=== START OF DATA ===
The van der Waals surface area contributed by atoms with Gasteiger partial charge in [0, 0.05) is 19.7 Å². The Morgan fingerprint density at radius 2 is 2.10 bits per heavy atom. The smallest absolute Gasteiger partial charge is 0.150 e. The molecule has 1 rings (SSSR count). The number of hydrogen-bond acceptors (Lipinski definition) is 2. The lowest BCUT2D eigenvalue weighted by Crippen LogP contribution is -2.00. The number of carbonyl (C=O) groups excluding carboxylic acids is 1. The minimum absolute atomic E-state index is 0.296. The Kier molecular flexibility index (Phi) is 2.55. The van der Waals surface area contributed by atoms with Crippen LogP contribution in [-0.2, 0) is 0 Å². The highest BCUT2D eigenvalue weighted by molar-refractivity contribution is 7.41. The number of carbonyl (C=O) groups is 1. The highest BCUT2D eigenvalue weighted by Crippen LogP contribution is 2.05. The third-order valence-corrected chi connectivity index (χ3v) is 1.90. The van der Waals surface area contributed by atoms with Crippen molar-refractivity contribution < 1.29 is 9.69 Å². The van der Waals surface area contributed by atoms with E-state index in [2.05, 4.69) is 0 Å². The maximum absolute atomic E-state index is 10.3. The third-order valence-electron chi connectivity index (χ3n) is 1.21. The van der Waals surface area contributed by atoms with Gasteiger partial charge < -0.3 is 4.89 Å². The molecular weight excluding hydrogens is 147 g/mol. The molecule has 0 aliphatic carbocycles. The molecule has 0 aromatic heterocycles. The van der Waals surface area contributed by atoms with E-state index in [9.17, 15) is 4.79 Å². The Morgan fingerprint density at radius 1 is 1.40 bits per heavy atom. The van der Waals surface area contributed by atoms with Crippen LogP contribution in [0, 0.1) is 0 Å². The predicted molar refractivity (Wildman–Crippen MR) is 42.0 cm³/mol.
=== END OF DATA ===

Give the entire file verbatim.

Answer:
The van der Waals surface area contributed by atoms with Gasteiger partial charge in [0, 0.05) is 19.7 Å². The Morgan fingerprint density at radius 2 is 2.10 bits per heavy atom. The smallest absolute Gasteiger partial charge is 0.150 e. The molecule has 1 rings (SSSR count). The number of hydrogen-bond acceptors (Lipinski definition) is 2. The lowest BCUT2D eigenvalue weighted by Crippen LogP contribution is -2.00. The number of carbonyl (C=O) groups excluding carboxylic acids is 1. The minimum absolute atomic E-state index is 0.296. The Kier molecular flexibility index (Phi) is 2.55. The van der Waals surface area contributed by atoms with Crippen LogP contribution in [-0.2, 0) is 0 Å². The highest BCUT2D eigenvalue weighted by molar-refractivity contribution is 7.41. The number of carbonyl (C=O) groups is 1. The highest BCUT2D eigenvalue weighted by Crippen LogP contribution is 2.05. The third-order valence-corrected chi connectivity index (χ3v) is 1.90. The van der Waals surface area contributed by atoms with Crippen molar-refractivity contribution < 1.29 is 9.69 Å². The van der Waals surface area contributed by atoms with E-state index in [2.05, 4.69) is 0 Å². The maximum absolute atomic E-state index is 10.3. The third-order valence-electron chi connectivity index (χ3n) is 1.21. The van der Waals surface area contributed by atoms with Gasteiger partial charge < -0.3 is 4.89 Å². The molecular weight excluding hydrogens is 147 g/mol. The molecule has 0 aliphatic carbocycles. The molecule has 0 aromatic heterocycles. The van der Waals surface area contributed by atoms with E-state index in [9.17, 15) is 4.79 Å². The Morgan fingerprint density at radius 1 is 1.40 bits per heavy atom. The van der Waals surface area contributed by atoms with Crippen LogP contribution in [0, 0.1) is 0 Å². The predicted molar refractivity (Wildman–Crippen MR) is 42.0 cm³/mol.